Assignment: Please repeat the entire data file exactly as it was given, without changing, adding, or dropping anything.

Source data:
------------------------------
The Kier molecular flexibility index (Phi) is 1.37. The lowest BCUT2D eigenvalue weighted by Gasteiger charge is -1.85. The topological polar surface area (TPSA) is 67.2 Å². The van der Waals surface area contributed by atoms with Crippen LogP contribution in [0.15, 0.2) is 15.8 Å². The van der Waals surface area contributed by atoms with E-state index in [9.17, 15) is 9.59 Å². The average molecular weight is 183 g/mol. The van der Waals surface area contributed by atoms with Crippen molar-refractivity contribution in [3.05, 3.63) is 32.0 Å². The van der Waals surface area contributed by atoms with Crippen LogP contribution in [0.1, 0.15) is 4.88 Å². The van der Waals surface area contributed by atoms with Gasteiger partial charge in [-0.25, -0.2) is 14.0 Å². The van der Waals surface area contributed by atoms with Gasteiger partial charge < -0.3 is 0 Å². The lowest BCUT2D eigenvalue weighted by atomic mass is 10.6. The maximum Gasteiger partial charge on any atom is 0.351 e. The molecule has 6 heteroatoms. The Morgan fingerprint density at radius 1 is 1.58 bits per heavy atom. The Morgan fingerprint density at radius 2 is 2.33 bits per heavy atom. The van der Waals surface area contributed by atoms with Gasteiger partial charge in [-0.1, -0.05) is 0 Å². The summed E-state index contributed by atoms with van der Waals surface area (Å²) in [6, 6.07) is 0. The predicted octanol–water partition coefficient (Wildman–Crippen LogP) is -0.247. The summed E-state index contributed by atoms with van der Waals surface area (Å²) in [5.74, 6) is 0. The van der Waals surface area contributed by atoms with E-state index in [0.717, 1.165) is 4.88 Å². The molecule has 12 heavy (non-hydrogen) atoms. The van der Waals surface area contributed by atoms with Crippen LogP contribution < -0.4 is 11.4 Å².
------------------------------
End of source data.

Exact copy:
The Kier molecular flexibility index (Phi) is 1.37. The lowest BCUT2D eigenvalue weighted by Gasteiger charge is -1.85. The topological polar surface area (TPSA) is 67.2 Å². The van der Waals surface area contributed by atoms with Crippen LogP contribution in [0.15, 0.2) is 15.8 Å². The van der Waals surface area contributed by atoms with E-state index in [9.17, 15) is 9.59 Å². The average molecular weight is 183 g/mol. The van der Waals surface area contributed by atoms with Crippen molar-refractivity contribution in [3.05, 3.63) is 32.0 Å². The van der Waals surface area contributed by atoms with Crippen LogP contribution in [0.1, 0.15) is 4.88 Å². The van der Waals surface area contributed by atoms with Gasteiger partial charge in [-0.25, -0.2) is 14.0 Å². The van der Waals surface area contributed by atoms with Gasteiger partial charge < -0.3 is 0 Å². The lowest BCUT2D eigenvalue weighted by atomic mass is 10.6. The maximum Gasteiger partial charge on any atom is 0.351 e. The molecule has 6 heteroatoms. The Morgan fingerprint density at radius 1 is 1.58 bits per heavy atom. The Morgan fingerprint density at radius 2 is 2.33 bits per heavy atom. The van der Waals surface area contributed by atoms with Gasteiger partial charge in [-0.1, -0.05) is 0 Å². The summed E-state index contributed by atoms with van der Waals surface area (Å²) in [6, 6.07) is 0. The predicted octanol–water partition coefficient (Wildman–Crippen LogP) is -0.247. The summed E-state index contributed by atoms with van der Waals surface area (Å²) in [5.74, 6) is 0. The van der Waals surface area contributed by atoms with E-state index in [0.717, 1.165) is 4.88 Å². The molecule has 12 heavy (non-hydrogen) atoms. The van der Waals surface area contributed by atoms with Crippen LogP contribution < -0.4 is 11.4 Å².